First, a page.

Reliable vs Unreliable Function Call Replication

A replicated UFUNCTION() can replicate reliably or unreliably. This simply means that an unreliable method call may not be executed under severe network stress. Don't mark things as unreliable that have to happen, but this is a good idea to do for non-critical effects since it theoretically might make the game play better under network stress.

Remote Function Call Examples

ReplicatedActor.h

#pragma once
#include "Core.h"
#include "ReplicatedActor.generated.h"

UCLASS()
class AReplicatedActor : public AActor
{
    GENERATED_UCLASS_BODY()

public:

// NOTE: all functions can have arguments, they will be replicated automatically over the network.
// NOTE: UObject based classes (or derivatives) should be passed by pointer (*) and will correctly
// address the version of that object on the receiving client or server (unless that object is not
// replicated, in which case the pointer will be NULL).

    UFUNCTION(Server, Reliable, WithValidation)
    void Server_ReliableFunctionCallThatRunsOnServer();

    UFUNCTION(Client, Reliable)
    void Client_ReliableFunctionCallThatRunsOnOwningClientOnly();

    UFUNCTION(NetMulticast, Unreliable)
    void Client_UnreliableFunctionCallThatRunsOnAllClients();
};

ReplicatedActor.cpp:

#include "ReplicatedActor.h"
#include "UnrealNetwork.h"
AReplicatedActor::AReplicatedActor(const class FPostConstructInitializeProperties&amp; PCIP)
: Super(PCIP)
{
    bReplicates = true;
}

void AReplicatedActor::Server_ReliableFunctionCallThatRunsOnServer_Implementation()
{
    // Do something here that modifies game state.
}

bool AReplicatedActor::Server_ReliableFunctionCallThatRunsOnServer_Validate()
{
   // Optionally validate the request and return false if the function should not be run.
   return true;
}

void AReplicatedActor::Client_ReliableFunctionCallThatRunsOnOwningClientOnly()
{
   // Do something here to affect the client. This method was called by the server ONLY.
}

void AReplicatedActor::Client_UnreliableFunctionCallThatRunsOnAllClients_Implementation()
{
   // Do something here to affect the client. This method was called by the server ONLY.
}

Tips For Bandwidth and Robustness

There is a lot of flexibility when it comes to what you replicate and how you replicate it.

  • When possible use an event concept to replicate lots of state to clients with a single replicated method call. For example, instead of setting replicated properties and calling multiple functions to tell a client to set the position of an effect, spawn an explosion, and then play a sound (conceptually three different things) you can encapsulate all of this as one method call: Client_ProcessExplosion(const FVector& Location) that can be written to spawn explosion actors locally.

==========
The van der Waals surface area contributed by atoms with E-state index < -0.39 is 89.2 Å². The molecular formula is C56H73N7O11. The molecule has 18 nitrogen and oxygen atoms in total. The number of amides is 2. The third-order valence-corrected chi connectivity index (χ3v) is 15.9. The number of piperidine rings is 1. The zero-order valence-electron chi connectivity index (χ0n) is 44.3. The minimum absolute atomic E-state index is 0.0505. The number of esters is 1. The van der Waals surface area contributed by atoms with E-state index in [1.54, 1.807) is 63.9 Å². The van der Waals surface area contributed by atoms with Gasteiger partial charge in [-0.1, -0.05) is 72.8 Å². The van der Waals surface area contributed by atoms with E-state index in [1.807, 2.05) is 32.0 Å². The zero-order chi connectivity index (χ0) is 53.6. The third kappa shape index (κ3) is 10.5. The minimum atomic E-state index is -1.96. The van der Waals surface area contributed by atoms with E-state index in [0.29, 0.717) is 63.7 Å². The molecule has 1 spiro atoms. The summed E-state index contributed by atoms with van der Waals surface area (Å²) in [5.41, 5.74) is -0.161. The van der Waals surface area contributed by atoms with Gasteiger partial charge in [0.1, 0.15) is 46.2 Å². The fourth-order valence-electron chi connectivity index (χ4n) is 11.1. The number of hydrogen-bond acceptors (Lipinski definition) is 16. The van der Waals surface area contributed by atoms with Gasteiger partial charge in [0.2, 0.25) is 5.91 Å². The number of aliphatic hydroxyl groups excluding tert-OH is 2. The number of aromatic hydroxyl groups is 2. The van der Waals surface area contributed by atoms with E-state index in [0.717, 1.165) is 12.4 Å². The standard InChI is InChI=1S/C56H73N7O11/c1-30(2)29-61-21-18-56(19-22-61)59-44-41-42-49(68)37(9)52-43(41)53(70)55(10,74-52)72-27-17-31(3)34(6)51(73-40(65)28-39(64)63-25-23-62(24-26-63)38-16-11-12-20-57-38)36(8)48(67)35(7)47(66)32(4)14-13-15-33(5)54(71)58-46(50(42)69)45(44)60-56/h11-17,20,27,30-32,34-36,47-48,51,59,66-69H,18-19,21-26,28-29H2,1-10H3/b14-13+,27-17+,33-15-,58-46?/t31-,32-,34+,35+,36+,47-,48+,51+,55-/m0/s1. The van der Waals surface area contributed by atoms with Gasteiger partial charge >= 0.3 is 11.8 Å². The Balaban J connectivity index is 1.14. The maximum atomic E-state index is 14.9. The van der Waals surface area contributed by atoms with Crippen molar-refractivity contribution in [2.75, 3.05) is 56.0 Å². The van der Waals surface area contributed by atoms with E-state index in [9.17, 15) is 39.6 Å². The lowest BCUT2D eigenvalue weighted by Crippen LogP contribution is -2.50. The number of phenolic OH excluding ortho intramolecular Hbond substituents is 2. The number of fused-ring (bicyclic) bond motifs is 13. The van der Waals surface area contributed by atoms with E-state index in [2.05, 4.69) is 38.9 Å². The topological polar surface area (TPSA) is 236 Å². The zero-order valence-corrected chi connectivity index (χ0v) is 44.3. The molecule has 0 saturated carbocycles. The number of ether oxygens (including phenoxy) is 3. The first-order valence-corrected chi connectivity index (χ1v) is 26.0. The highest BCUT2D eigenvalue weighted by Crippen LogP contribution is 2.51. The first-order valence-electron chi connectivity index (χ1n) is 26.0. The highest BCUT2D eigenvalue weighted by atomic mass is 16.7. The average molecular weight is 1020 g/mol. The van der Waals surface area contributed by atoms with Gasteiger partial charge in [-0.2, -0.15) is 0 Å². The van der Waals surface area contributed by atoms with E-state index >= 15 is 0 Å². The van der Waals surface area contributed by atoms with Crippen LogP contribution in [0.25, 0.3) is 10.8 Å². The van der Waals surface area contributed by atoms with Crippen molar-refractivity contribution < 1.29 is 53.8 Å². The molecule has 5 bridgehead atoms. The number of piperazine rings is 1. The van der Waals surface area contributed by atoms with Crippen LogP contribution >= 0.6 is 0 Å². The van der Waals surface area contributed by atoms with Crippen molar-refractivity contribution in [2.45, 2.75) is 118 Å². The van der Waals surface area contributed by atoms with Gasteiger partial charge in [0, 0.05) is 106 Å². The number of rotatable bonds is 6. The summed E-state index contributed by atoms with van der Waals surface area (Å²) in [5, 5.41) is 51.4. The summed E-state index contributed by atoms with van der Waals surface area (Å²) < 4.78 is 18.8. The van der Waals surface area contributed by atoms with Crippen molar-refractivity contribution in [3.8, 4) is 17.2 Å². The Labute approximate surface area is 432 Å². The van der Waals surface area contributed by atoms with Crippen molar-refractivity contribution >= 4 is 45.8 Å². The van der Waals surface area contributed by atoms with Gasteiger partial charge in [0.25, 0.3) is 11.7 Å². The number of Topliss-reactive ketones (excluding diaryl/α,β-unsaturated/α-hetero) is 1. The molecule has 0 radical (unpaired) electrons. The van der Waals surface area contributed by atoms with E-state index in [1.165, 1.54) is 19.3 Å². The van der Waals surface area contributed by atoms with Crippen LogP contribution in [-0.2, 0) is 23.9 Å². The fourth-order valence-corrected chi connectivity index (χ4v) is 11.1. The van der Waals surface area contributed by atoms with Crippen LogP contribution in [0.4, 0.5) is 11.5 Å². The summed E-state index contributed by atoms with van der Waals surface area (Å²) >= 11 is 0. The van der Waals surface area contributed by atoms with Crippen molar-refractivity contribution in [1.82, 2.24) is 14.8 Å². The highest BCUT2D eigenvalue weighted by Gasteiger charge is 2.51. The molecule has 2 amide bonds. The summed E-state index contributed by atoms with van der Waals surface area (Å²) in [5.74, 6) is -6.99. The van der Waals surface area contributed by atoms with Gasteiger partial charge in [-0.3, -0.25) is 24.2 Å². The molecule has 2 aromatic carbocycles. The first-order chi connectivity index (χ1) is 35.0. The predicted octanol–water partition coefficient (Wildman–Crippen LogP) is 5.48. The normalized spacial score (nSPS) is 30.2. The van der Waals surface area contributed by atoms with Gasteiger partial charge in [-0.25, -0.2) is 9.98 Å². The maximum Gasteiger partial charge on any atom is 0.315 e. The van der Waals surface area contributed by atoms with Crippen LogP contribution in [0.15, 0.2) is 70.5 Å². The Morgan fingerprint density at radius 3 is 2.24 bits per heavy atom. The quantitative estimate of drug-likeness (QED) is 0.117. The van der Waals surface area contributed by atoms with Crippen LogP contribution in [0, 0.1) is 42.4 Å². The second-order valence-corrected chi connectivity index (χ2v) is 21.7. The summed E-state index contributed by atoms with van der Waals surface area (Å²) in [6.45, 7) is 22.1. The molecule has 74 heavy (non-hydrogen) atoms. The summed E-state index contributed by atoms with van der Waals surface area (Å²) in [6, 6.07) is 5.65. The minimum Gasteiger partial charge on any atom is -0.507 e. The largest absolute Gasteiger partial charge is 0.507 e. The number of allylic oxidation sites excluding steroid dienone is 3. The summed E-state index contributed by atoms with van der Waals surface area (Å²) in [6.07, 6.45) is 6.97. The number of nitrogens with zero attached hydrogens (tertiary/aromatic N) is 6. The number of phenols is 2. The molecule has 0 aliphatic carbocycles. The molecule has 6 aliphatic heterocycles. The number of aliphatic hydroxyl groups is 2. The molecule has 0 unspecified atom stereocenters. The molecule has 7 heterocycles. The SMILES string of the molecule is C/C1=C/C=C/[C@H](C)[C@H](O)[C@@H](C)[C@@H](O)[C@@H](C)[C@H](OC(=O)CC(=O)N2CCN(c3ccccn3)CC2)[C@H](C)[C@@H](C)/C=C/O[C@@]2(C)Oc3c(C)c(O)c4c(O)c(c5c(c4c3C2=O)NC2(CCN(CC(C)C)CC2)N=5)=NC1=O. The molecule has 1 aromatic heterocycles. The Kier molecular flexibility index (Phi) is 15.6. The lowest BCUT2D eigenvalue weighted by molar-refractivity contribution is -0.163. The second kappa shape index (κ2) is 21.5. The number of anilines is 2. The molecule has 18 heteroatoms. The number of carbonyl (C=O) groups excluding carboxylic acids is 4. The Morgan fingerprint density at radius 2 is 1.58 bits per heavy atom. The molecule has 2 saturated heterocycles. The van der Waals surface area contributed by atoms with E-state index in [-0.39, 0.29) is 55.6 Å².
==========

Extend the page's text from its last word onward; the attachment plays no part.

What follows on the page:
• Going along with the previous tip, don't replicate objects that don't need to be. Explosions, sounds, ragdolls, and particle effects don't need to be marked as replicated, instead have a single replicated method that tells clients to Spawn() those Actors locally since they don't modify game state when an event happens.
  • Use Unreal's concepts of network roles to your advantage. This usually means only your player's PlayerController can call Server functions. Be careful about what you send. Instead of letting a player tell the server their position explicitly, consider having the PlayerController send player commands (like move left, up, down) and simulate that state on both client and server and let the server update the player's position as a replicated property. This avoids an entire class of cheats (like speed hacks etc).
  • Remember all replicated properties are sent reliably.

Replication of Actor Components and Subobjects

The Actor class provides built-in support for replicating components (classes derived from UActorComponent). If you want a component on your actor to replicate you should call SetReplicates(true) on the specific component in your class constructor after calling PCIP.CreateDefaultSubobject() to create the component.

Advanced: Generic replication of Actor Subobjects

Unreal can also replicate arbitrary UObject's that you have in your actor and it's surprisingly easy to do so:

First create the object class that you want to replicate over the network. It should override UObject::IsSupportedForNetworking(). Just like any normal object it should also contain some replicated properties or functions, and implement GetLifetimeReplicatedProps():

ReplicatedSubobject Class

ReplicatedSubobject.h

#pragma once
#include "Core.h"
#include "ReplicatedSubobject.generated.h"

UCLASS()
class UReplicatedSubobject : public UObject
{
    GENERATED_UCLASS_BODY()

public:

    UPROPERTY(Replicated)
    uint32 bReplicatedFlag:1;

    virtual bool IsSupportedForNetworking() const override
    {
        return true;
    }
};

ReplicatedSubobject.cpp:

#include "UnrealNetwork.h"
UReplicatedSubobject::UReplicatedSubobject(const class FPostConstructInitializeProperties&amp; PCIP)
: Super(PCIP)
{
}

void UReplicatedSubobject::GetLifetimeReplicatedProps(TArray< FLifetimeProperty > &amp; OutLifetimeProps) const
{
    Super::GetLifetimeReplicatedProps(OutLifetimeProps);

    DOREPLIFETIME(UReplicatedSubobject, bReplicatedFlag);
}

Actor Code For Subobject Support